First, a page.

The kind of incident I would question the value of reporting would be story I saw in the national press recently. The story reported that a football league club had taken the step of appealing to their own fans to stop abusing their players on social networking site twitter. A fan had levelled racist abuse at a particular player, who happened to be the club’s Kick It Out ambassador, after the player had conceded an injury time penalty during a recent match.

I do not seek to justify, or in any way excuse or lessen the impact of what was done. Racial abuse is racial abuse regardless of the platform on which it appears or any other circumstance. The player in question should not have had to read such words written against him. Like all instances of racial abuse these actions were nothing short of abhorrent.

I am sure it is noticeable that in the above account I have not named the club, the player or the fan, as I am standing by my proposed principles of not drawing attention to such behaviour. In fact my description of events is sufficiently detailed to make it plain to those who are aware of the story, which incident I am referring to and this is not ideal.

I am concerned that fans who exhibit undesirable behaviour are likely to start treating getting mentioned in the media as a competition. It could be that an attitude will arise whereby the chants get ever more tasteless and the acts of violence, racism and other criminal behaviour become ever more extreme. Fans may seek to outdo each other and with groups of rival fans as they compete in terms of the level of coverage they able to obtain through undesirable behaviour.

In my opinion, in the vast majority of instances, if the media cover the minutiae of every instance of undesirable, football-related, behaviour they serve only to glorify and glamorise such behaviour, in the eyes of the kind of person who would behave in such a way to begin with. We have all been painfully aware of declining standards of behaviour in terms of racism, and terrace chants in football for some time now. Blow by blow accounts of each and every occasion have ceased to be useful.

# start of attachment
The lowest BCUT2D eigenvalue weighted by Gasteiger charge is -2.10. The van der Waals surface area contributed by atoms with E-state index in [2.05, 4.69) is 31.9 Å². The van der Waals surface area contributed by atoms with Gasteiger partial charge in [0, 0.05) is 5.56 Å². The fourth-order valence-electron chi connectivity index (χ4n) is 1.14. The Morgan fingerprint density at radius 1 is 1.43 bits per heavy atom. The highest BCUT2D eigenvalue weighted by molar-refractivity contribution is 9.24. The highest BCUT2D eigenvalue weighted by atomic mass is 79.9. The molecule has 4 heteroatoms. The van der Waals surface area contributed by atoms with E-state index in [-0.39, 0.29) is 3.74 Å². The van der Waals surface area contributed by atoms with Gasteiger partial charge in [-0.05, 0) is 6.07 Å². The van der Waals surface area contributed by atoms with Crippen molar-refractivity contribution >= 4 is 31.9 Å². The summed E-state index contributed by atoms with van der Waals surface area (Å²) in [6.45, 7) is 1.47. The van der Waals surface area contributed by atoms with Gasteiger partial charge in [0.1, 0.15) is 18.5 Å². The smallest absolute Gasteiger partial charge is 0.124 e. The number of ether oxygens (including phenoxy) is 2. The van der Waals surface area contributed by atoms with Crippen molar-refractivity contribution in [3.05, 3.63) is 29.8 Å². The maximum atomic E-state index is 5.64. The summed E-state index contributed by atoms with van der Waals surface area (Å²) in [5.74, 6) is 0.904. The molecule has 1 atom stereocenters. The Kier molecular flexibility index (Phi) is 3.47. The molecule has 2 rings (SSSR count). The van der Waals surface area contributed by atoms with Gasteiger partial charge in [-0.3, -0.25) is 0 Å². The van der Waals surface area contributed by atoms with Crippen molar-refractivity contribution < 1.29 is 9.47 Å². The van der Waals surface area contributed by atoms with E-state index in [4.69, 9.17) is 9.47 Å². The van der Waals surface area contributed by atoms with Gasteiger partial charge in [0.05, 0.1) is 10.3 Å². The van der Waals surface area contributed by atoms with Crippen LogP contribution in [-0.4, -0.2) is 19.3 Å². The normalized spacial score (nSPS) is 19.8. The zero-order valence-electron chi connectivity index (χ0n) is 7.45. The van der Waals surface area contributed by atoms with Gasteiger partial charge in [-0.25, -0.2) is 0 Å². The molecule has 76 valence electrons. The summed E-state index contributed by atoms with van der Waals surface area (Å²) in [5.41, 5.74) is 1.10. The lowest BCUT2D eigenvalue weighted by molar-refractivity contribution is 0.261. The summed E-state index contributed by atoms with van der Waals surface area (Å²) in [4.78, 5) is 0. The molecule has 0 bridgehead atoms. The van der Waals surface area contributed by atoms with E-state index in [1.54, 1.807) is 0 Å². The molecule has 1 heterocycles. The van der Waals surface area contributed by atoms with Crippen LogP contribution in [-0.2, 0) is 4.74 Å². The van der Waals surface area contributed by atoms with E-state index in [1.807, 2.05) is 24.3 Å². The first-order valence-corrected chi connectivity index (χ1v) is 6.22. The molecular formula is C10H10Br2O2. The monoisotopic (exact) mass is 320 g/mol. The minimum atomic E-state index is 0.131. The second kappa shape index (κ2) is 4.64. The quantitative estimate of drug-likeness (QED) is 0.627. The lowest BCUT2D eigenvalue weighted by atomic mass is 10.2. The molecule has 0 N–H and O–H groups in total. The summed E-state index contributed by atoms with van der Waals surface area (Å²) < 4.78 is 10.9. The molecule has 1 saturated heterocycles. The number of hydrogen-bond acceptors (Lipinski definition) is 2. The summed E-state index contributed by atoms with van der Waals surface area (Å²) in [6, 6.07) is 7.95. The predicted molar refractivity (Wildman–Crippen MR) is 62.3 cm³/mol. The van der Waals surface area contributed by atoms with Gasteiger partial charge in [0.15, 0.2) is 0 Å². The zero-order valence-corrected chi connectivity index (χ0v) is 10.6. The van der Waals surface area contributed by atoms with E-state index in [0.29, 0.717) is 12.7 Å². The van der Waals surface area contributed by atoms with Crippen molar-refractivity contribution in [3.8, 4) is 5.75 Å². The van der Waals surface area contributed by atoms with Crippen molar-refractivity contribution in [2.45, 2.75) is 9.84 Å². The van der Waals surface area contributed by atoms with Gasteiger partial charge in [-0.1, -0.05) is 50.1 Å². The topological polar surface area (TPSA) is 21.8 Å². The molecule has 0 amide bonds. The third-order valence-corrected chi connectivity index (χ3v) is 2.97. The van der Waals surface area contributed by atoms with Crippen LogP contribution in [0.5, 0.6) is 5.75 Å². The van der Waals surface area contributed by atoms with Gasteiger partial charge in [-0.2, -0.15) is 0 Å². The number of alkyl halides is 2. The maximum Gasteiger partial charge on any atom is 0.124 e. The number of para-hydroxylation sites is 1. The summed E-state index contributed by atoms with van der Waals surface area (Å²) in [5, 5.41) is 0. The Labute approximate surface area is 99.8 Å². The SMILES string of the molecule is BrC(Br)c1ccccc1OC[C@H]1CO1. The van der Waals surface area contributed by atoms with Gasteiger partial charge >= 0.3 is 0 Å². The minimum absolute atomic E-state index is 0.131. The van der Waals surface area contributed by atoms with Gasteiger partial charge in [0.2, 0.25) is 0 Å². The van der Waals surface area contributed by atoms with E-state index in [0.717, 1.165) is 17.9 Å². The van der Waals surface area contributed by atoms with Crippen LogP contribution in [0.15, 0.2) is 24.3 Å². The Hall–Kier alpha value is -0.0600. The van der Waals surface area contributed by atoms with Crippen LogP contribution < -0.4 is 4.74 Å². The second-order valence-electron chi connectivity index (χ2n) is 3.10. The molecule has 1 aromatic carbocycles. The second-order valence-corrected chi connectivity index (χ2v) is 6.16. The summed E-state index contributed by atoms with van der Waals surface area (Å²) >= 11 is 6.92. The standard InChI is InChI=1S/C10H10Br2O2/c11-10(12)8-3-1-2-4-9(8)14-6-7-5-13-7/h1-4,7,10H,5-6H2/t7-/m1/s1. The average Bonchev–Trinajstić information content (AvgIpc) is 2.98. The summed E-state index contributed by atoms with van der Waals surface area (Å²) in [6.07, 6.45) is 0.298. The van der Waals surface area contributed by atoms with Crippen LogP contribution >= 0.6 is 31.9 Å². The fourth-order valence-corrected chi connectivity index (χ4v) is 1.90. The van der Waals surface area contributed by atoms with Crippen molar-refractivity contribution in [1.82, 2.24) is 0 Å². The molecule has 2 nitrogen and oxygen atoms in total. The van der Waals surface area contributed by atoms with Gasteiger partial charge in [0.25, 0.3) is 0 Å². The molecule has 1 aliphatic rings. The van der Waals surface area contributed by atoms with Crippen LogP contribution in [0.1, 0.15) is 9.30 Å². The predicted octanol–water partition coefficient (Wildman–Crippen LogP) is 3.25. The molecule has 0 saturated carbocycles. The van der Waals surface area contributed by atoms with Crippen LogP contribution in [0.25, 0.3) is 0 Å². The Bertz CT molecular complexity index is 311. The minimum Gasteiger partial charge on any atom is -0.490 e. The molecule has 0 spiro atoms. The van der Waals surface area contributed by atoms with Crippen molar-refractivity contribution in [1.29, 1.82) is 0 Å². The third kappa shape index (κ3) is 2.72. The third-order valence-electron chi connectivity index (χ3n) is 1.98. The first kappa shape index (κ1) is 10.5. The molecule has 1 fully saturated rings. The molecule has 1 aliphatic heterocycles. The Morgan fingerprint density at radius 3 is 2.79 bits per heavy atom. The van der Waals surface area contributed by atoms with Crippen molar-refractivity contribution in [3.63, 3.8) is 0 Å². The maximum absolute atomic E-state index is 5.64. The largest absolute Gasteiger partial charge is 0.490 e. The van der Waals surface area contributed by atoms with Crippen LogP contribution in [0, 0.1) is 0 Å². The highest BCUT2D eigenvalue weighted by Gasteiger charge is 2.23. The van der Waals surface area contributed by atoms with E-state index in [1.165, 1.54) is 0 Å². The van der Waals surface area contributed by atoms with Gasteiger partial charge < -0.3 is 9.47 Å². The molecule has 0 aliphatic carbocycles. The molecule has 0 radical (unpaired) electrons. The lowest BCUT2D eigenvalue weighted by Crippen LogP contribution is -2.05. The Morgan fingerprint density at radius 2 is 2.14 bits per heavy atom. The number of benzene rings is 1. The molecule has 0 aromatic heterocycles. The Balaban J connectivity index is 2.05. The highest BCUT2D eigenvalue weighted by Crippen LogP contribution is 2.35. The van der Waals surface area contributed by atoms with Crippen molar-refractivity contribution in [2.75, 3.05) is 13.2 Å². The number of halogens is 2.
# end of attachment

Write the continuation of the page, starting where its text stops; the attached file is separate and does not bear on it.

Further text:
What football requires now is a concerted media campaign for the bodies with real power, not soft targets like the worthwhile charity Kick It Out, to severely clamp down on this behaviour and impose serious penalties on clubs whose supporters indulge in such behaviour. In all such instances, they will be punishing very many more innocent people than they will guilty people but it is necessary for the good of football. The organisations that must start acting are the PFA who, as the players’ union, in conjunction with the media must call upon those with regulatory and punitive powers to act. The Football League, The FA, Uefa and FIFA must be made to take these behaviours seriously and take appropriate actions to try to put an end to the matter.

As a child of the 1980’s myself, my parents would not take me to a football match until I was nine years old due to the crowd behaviour at that time. By contrast I first agreed to my little girl’s pleadings to come with me when she was 18 months old. Football cannot afford for families once again to stop going to games because of behaviour they do not want their children exposed to, because once the families are gone those behaviours take hold even tighter. Football has come a long way since the dark days of my childhood and thankfully remains far away from those times. We still need to guard against any sign that it could slip back.

It is for those of us who choose to make our opinions on football heard, to protect the sport. We must acknowledge these issues, without bringing undeserved and unnecessary publicity to those who are dragging the game down, and ask the questions that can bring the required changes that can prevent racism and other undesirable behaviour in football going unpunished.